Making Dreadlocks with the Latching Method
Popular names for this method:
When used as a method to tighten dreadlocks this method is often called crocheting. It is not recommended for tightening dreads made with other methods because of the difference in texture between locked and latched hair.
- Latch hooking
- Sister Locks
- Wrapped Locks
- Knatty Locks
- North, South, East, West
Latching exploded in popularity about 10 years ago. It seemed like everyone wanted to know how to dread hair with latching. There are a lot of variants to this simple idea and they all have the same benefits and the same shortcomings. The biggest benefits to latching are it's ease and it's durability. Because the hair is wrapped though itself rather than knotted the latched locks are very durable, in fact they are almost impossible to remove without cutting should you want to remove them, whereas other methods can be combed out with relative ease using dreadlock removal products.
The term "Latched Locks" is referring to dreads that are started and then maintained by continuously latching the new growth. They could also be started in short hair and the latched areas could then be allowed to grow out while the new growth locked organically. This process would work more like starting locks from braids/plats because the new growth would begin locking organically.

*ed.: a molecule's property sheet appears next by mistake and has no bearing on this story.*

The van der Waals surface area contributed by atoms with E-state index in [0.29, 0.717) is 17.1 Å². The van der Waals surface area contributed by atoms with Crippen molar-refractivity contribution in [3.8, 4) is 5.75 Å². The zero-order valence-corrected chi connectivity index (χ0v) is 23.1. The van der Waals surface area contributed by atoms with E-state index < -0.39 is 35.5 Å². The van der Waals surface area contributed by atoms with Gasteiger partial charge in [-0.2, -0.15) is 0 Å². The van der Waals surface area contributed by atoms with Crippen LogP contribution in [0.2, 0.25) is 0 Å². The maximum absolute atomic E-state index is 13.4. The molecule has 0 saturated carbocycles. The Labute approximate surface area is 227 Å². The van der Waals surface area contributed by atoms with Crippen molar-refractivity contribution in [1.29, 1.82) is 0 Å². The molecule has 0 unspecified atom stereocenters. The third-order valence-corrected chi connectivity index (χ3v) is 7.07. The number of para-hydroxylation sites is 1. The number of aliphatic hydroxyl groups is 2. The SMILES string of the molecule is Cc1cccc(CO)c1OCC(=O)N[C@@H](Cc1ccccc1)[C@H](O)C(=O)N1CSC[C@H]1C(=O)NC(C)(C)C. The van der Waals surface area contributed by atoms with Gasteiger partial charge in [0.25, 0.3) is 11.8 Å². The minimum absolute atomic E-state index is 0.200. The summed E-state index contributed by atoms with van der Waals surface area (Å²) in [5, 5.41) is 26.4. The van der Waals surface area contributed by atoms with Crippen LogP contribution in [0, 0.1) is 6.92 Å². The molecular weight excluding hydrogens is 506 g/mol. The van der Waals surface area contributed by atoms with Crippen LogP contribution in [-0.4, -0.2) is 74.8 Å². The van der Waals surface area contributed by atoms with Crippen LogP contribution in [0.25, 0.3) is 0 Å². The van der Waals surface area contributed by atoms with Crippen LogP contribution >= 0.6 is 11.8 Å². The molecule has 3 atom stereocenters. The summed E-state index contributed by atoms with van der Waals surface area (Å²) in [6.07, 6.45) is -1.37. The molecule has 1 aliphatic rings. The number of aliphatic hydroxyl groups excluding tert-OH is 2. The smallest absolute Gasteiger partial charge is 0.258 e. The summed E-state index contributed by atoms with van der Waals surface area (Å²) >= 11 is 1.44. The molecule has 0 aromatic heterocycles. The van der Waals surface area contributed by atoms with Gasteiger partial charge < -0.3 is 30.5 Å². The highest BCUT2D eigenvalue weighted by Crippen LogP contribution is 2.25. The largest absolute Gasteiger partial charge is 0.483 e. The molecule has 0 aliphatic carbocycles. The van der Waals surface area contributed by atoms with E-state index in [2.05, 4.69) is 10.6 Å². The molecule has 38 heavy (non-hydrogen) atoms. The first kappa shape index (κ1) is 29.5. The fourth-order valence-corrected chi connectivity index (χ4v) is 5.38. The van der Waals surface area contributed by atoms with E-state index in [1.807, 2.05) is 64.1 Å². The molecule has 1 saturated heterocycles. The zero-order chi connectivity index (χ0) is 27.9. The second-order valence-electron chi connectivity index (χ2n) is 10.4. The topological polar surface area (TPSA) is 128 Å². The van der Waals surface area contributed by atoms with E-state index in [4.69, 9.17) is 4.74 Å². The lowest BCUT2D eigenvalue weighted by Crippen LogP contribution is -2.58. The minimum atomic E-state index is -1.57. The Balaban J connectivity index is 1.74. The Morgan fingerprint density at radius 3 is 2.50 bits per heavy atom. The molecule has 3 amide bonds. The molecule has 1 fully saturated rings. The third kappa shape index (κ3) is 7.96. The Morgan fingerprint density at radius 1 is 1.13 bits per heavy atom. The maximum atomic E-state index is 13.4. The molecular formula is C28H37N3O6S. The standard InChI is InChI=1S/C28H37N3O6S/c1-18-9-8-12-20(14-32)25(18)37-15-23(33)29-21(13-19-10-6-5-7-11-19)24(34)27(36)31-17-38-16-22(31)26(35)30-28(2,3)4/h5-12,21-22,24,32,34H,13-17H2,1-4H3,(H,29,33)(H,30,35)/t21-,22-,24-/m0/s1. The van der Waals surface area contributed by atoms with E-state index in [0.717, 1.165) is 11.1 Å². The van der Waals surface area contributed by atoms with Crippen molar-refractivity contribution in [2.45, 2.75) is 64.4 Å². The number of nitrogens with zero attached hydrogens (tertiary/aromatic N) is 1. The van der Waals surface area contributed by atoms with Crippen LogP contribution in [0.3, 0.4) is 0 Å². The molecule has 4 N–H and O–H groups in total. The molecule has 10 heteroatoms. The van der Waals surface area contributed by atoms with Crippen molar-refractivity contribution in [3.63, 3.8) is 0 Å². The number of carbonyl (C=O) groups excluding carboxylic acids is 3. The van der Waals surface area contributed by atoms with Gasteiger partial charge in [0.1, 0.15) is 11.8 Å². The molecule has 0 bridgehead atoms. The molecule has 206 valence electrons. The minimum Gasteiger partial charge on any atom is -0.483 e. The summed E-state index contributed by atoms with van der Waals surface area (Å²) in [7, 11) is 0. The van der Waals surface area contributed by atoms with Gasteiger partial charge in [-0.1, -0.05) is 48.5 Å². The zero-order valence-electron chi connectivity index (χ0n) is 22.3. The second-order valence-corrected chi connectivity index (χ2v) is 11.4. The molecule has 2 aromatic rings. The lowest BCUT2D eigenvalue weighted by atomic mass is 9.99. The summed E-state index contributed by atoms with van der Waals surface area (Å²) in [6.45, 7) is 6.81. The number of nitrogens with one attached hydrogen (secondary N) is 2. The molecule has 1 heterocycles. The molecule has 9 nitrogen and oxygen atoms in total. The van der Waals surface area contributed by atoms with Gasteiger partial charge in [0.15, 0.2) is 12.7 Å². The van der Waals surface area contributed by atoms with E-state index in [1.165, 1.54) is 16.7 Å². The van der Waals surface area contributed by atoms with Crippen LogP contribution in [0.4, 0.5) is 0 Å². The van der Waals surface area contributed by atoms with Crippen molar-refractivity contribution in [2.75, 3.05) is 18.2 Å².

The difference between Latched Locks and Dreadlocks.
Let's talk about regular dreadlocks first. The knots that make up dreadlocks have no pattern. They are completely random. When your eye looks down the length of a dreadlock there is no pattern and no repeating themes of any type. This very organic composition of knots has a great deal of character and it's randomness parallels the natural charm of dreadlocks.
Theses knots can be created in a variety of ways. In some methods, like twists, strand twists and backcombing, the knots that you create to start them evolve and mature into dreadlocks. Other times the hair that is used to start the dreads is discarded after the dreads begin to lock on their own, as is often the case with plats. Even though the hair that was in the plat is cut off, the new growth that grows out at the scalp, where the plat originally met the scalp, will lock as the hair grows (assuming proper care) and these knots will be random and organic, creating a smooth pleasing dreadlock.
Latched locks that are maintained with continued latching are different. Latched locks do not have the random knots of dreadlocks. When locks are latched they are basically wrapped though themselves repeatedly form alternating directions. Each wrap is made up of hair strands laying against each other. They run parallel instead of being randomly knotted. Close examination will reveal that these wraps never really go away. Once a dread has been latched it always carries evidence of the latching. In an attempt to make these wraps less visible it is desirable to pull the dread though itself from different directions. This does help but it doesn't change the fact that the lock is made of wrapped hair laying beside other strands of wrapped hair, rather than random knots.